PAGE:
His latest book is Grand Theft Jesus: The Hijacking of Religion in America(Crown)

NO:LAST YEAR, the wonderfully dyspeptic Randy Newman released a song called A Few Words in Defence of Our Country. His mock vindication of George Bush hinged on damnation by the faintest of praise:

Now the leaders we have

While they’re the worst we’ve had

Are hardly the worst

This poor world has seen.

The best thing that can be said for Bush, he suggested, is that he was not as bad as Hitler, Stalin, King Leopold of Belgium, or some of the Caesars who slept with their own sisters. It has to be admitted that Newman’s strategy, albeit satiric, is actually the best line of defence for Bush. He is far too small a figure to be remembered as a monster – not quite the historic vindication he and his diminished band of admirers might have wished for.

Yet, beyond the realms of satire, there is a good reason to be cautious about the glee with which Bush is dismissed as the worst president in US history. All the charges that Robert McElvaine and other historians make against him are justified. But there is a real danger in the WPE (worst president ever) syndrome. It implies that Bush was an aberration from the norm in the US. The message – and Barack Obama deployed it with skill – is that that norm consists in lawfulness, idealism, decency in international affairs and fairness at home. Bush’s administration represented a departure from these standards. Now he’s gone, the “real” US can simply reassert itself.

The problem is that, in this respect, WPE misrepresents both the nature of US power and the scale of Obama’s task if he is to bring about real change. Bush was not just a village idiot who captured the most powerful office in the world by some weird fluke. A two-term president, he got elected and re-elected because he spoke to values and attitudes that have deep roots in US culture. He tapped in to a strain of US nationalism that is deeply wedded to violence, power and an urge to dominate at all costs.

US history is shaped in part by idealism, by notions of public virtue and civic engagement, and by magnificent resistance to injustice. It is also shaped by slavery, genocide and a relentlessly expansionist will to power. Bush and his neoconservative ideologues didn’t invent the barbarism long intertwined with US civilisation. There is far more continuity between his and previous presidencies than WPE syndrome imagines.

Even the indisputably great George Washington was known to the Iroquois, as the Seneca chief Cornplanter told him in 1790, as “Town Destroyer”, and, he added, “our children cling to the necks of their mothers” when they heard the name. The equally great Thomas Jefferson created a “civilisation programme” for the Indians which amounted to a choice between adopting European ways or, in effect, being exterminated. The towering Abraham Lincoln, probably the greatest of US presidents, ordered the largest mass execution in US history – of Dakota Indian prisoners – and presided over a concentration camp for the Navajos at Bosque Redondo that made Guantánamo look like Butlins. None of this is to suggest that figures like Washington, Jefferson and Lincoln deserve the same historical obloquy as Bush. But it is important to recognise that every president of the 18th and 19th centuries oversaw the operation of slavery or the Indian genocide or both. Beside these crimes against humanity, even the folly and viciousness of Bush’s invasion of Iraq and sanctioning of torture become less egregious.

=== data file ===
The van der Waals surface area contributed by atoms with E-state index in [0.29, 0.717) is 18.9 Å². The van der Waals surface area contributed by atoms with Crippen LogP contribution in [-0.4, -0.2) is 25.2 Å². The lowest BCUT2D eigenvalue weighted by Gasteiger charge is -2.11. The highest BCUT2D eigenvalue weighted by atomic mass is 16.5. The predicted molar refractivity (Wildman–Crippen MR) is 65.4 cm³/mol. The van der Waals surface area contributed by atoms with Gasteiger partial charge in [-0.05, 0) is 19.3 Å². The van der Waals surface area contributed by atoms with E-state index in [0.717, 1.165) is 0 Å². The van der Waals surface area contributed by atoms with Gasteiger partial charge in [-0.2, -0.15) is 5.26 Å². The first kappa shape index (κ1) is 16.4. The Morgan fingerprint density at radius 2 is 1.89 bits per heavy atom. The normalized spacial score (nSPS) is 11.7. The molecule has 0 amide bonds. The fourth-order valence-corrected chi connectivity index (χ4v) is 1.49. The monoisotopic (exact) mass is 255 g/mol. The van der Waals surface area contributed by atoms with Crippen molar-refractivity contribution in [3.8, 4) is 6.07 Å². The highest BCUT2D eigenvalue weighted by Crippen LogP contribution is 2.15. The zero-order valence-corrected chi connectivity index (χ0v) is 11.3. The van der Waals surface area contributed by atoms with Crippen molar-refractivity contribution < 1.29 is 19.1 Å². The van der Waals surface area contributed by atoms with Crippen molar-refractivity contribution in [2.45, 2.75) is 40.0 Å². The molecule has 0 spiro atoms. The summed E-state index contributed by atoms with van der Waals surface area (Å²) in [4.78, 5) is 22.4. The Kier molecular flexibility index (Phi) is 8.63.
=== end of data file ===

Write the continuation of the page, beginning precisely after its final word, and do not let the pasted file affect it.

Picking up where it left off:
Even within the last 40 years, the violations of international law, the US constitution and common decency overseen by other presidents rival, and in some cases outstrip, Bush’s misdeeds. Is the Iraq invasion really worse than the Vietnam War, for which presidents Kennedy, Johnson and Nixon bear responsibility, and in which perhaps a million civilians died? Is it worse than the repression and terror in El Salvador, Guatemala, Nicaragua, Chile and Argentina, supported, directly and indirectly, by Nixon and Reagan? Is the mendacity that accompanied the Iraq war – which was supported by Congress – a worse abuse of the constitution than Nixon’s secret invasion of Cambodia, without congressional knowledge, in 1970? Is it worse than Reagan’s explicit defiance of Congress in carrying out a secret, parallel foreign policy in the Iran-Contra scandals? Hardly.

The point is not that Bush deserves to be remembered as anything other than a disastrous president. It is that WPE can act as an excuse for amnesia. We need to remember that Barack Obama’s historic task is not to be better than George Bush – a task he could accomplish even if he stayed in bed for the next four years. It is to be better than the long history in the US of shooting first and asking questions later.

Fintan O’Toole’s books on the US include White Savage: William Johnson and the Invention of Americaand (with Tony Kinsella) Post Washington: Why America Can’t Rule the World